In the latest development in their campaign to change this, the organisation Veterans For Peace (VFP) is releasing what are described as a series of ‘darkly satirical short films‘ to highlight the cost of war. These will feature ‘Action Man dolls with accessories including antidepressants, wheelchairs, “benefits cancelled” letters and body bags‘. The films are said to have been inspired by official Armed Forces toys, which apparently include a Predator drone playset for five-year-olds.  The camaign is an interesting take on the use of dolls to promote (or not) particular careers, as discussed here in The Guardian in relation to ‘Entrepreneur Barbie’ targeted at girls (and the subject of research by Katrina and my colleagues at Birkbeck).

The films will be online from tomorrow 23 June at

The key argument is that, although recruits under 18 need a parental or guardian’s consent to join up, the act of doing so needs to be an informed choice. Campaigners question whether this is achieved through current mechanisms and structures which lock new recruits in until they are 22.

Age impacts unemployment and re-employment in the US according to new research

The Huffington Post reports on a new research article to be published in Psychological Bulletin suggesting that, based on an analysis of US figures, age has a significant impact on job search success after unemployment.  The full article is not yet available but one the authors (Connie Wangerg, a Carlson School professor of industrial relations) explained some of their key findings in the Huffington Post.  The article summarizes key findings as:

  • someone 50 years or older is likely to be unemployed for 5.8 weeks longer than someone between the ages of 30 and 49, and 10.6 weeks longer than people between the ages of 20 and 29.
  • the odds of being re-employed decrease by 2.6 percent for each one-year increase in age
  • older workers find jobs that are lower in pay and less personally satisfying compared to their previous jobs.

It is not clear from the information available so far whether the data simply categorizes all over 50’s as one group of older workers or whether there is a more fine grained analysis of age categories.  It does not appear from what I have read that the results are analysed by gender.  Nevertheless it looks like an interesting study to examine in more depth.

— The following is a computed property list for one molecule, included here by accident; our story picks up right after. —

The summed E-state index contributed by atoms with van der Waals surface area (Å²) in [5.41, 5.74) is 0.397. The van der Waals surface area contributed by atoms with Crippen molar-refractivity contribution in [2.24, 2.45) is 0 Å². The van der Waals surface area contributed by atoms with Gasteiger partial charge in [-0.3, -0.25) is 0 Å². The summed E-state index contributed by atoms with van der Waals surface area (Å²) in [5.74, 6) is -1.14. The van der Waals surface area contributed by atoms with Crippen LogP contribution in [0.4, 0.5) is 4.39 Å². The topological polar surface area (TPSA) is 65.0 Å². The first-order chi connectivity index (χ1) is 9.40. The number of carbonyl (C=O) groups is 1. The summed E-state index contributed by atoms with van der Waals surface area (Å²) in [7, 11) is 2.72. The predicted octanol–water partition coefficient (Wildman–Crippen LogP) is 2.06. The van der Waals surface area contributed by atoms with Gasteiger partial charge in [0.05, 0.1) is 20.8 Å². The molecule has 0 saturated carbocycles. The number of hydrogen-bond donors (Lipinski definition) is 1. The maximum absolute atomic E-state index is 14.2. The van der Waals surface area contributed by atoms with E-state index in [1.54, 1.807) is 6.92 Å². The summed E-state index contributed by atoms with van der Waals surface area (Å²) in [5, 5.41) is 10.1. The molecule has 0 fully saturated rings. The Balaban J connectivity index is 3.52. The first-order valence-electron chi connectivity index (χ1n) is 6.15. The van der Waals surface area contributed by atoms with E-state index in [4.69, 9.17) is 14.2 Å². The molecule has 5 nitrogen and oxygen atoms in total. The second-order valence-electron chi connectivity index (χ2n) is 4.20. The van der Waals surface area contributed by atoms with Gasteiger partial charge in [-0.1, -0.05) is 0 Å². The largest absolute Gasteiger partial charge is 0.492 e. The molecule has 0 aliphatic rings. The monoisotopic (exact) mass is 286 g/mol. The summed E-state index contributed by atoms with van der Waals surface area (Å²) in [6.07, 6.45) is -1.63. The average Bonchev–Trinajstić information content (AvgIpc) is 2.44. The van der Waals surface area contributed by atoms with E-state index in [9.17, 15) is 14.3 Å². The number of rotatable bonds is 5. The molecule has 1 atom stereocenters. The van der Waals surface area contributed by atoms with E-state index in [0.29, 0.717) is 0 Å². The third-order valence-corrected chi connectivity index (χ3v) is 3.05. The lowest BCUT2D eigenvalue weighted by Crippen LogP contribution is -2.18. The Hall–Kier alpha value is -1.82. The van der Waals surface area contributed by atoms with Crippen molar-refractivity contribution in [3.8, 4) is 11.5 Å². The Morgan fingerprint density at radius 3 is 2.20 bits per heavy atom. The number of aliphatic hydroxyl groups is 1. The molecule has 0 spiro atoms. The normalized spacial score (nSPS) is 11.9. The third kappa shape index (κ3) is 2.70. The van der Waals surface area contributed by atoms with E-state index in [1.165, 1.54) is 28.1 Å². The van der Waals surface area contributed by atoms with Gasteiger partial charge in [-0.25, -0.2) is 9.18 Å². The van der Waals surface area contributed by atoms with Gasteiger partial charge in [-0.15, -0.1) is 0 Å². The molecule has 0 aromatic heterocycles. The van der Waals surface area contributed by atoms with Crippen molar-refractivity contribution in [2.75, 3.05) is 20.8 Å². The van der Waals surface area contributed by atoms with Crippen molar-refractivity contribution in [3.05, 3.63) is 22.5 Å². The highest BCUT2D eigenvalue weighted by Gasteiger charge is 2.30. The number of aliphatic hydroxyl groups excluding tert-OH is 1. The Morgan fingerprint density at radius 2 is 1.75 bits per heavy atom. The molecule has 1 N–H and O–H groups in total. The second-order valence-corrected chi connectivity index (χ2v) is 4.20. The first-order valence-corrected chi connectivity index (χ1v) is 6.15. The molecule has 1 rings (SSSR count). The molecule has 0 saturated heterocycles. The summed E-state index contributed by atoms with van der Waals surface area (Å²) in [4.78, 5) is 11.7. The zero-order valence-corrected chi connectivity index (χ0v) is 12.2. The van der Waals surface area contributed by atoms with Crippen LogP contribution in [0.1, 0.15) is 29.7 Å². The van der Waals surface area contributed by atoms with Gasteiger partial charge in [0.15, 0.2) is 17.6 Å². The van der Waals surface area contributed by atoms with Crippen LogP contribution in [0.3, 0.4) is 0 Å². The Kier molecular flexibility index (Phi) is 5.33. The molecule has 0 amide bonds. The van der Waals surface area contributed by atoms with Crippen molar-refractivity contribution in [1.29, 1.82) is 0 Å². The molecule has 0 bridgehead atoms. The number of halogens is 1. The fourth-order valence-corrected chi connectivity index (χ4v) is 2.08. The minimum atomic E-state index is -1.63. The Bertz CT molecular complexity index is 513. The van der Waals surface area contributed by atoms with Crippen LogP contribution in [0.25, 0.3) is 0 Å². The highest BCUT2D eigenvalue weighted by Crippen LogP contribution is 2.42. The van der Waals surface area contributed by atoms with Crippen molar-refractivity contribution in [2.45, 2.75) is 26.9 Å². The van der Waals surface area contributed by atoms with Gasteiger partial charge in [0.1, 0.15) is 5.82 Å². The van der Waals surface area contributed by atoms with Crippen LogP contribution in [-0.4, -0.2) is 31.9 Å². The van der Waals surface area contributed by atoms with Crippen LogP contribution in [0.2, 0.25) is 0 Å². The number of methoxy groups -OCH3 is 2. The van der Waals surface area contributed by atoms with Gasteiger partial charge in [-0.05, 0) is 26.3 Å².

USA women’s football team win group and silence age critics

In continuing our occasional series of ‘sporting ages’ posts, we turn to the 2015 Women’s World Cup currently underway in Canada.  Despite less flattering headlines for FIFA of late, there is much to be said for this event, even though the late night coverage once again clashing with important exams in our household has caused some heated debate.

Similarly heated debate surround those who have been questioning the average age of the USA team, whose team selection was described as a ‘huge gamble’ by Fox News as their average age of 29.37 apparently makes them the oldest world cup team in either the men’s or women’s competition ever!  Well the USA have won their group and progressed to the last 16 so I’d like to think that might silence their critics but I suspect not.

Indeed, it is reported in an article on that the USA women’s captain, Christie Rampone, says that she is asked more often about her age than any other aspect of the game or her career.  Certainly it appears in many headlines today, in the Huffington Post for example, which despite singing her praises still focuses on her age NOT her footballing skill in the headline.  Certainly that this is her fifth world cup is a fantastic achievement but the emphasis on her approaching 40th does seem to overshadow discussions about what is happening on the pitch.  Let’s hope she has more to celebrate than her birthday as the competition moves to the knock out stages.